Three decisions that I don't regret making when my kids were babies.
When you’ve just had a baby, there is no end to the unsolicited advice you receive. Nor to the subtle and less subtle tut-tutting when you don’t follow the advice.
Yet it felt as though my babies just didn’t seem to work the way people were telling me they should, so I ended up guiltily following my babies’ leads and hoping no one would find out that I was doing everything “wrong”.
Now that they’re teenagers, I have the luxury of tallying things I don’t regret doing, in spite of the dire warnings I got about how badly I was messing up.
This is not advice. It’s just reassurance that if these are your decisions, it’s probably all going to be okay.
When you’re struggling to get your baby to latch, and it feels like someone’s holding a blowtorch to your nipples, and you’re crying tears of pain and self-pity and frustration, people like to shout: “Use the bottle!”
I don’t know why I was so stubborn, but I didn’t. Here’s why I’m glad:
- The convenience and speed – the fast-food factor – of breastfeeding isway underrated.
- Finding out that I could fatten up a baby using nothing but me had enormous benefits for my body image and general self-confidence.
- I lost weight quickly. Apparently this doesn’t happen for everyone, but it did for me.
- Sitting for hours and hours every day to breastfeed calmed me way the hell down. I was a frayed, stringy mess about my new gig. Being forced to just sit helped to let all the silt in my head settle slowly down until I could figure out how to mother my way.
- I slept more. Working out how to feed and sleep at the same time was the best multi-tasking parenting skill I ever learnt.
- I spent less. Nappies are frigging expensive, so having free food for one member of the household was great.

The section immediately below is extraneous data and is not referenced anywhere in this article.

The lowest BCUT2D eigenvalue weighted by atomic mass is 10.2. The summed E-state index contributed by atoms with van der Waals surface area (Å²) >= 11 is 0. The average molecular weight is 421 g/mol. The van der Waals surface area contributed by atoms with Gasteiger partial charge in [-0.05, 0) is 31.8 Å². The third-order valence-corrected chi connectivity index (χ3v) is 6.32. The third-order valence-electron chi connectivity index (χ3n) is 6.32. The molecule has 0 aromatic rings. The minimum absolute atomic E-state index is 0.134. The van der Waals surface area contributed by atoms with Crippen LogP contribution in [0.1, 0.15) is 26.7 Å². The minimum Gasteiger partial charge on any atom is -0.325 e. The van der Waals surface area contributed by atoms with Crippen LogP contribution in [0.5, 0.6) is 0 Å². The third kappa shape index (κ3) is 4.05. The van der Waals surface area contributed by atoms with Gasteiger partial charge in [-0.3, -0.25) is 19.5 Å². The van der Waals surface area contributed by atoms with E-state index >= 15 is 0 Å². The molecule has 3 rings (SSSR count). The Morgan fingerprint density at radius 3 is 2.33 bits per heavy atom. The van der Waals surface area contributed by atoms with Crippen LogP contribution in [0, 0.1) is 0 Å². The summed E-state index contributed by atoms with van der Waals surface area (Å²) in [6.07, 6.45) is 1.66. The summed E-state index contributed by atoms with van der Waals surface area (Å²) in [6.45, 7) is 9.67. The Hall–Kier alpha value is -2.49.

We copped serious flack for eventually “giving in” to the family bed.
“Babies in the marital bed will drive a wedge between the parents” was one particularly worrying warning. Then there was the “you’ll never get them out of your bed again” and “you won’t get any sleep”. But when my husband groggily said one night: “Just put him in bed so we can all sleep,” it was a turning point.
- I slept more, not less.
- I worried less, not more.
- There’s this fuzzy, indescribable benefit you can’t really describe without sounding silly: all sleeping together and waking up together is a Very Happy Thing.
- Kids eventually they move to their own beds of their own accord and it becomes one of your many parenting lessons in letting go.
One of the direst warnings I received was “if you pick him up all the time, he’ll want you to pick him up all the time”.
This was a bit terrifying, because sometimes I would have to pick up other things, or use both hands at once. What if I spent the next two years of my life being unable to use my hands for anything other than holding him?
Yet, when we were touching, the baby was happy. When we weren’t, the baby wasn’t.
So I figured out how to sling them on to my back and tie them in nice and tight and voila! Happy baby and free hands.
Babies feed often, sleep erratically, don’t understand routine and like to be held. A lot. These are all appropriate baby things, even though they’re mostly extremely inconvenient for adults.
But I don’t regret “giving in” to the baby things. Everything turned out fine, even though I was, according to some, doing mothering all wrong.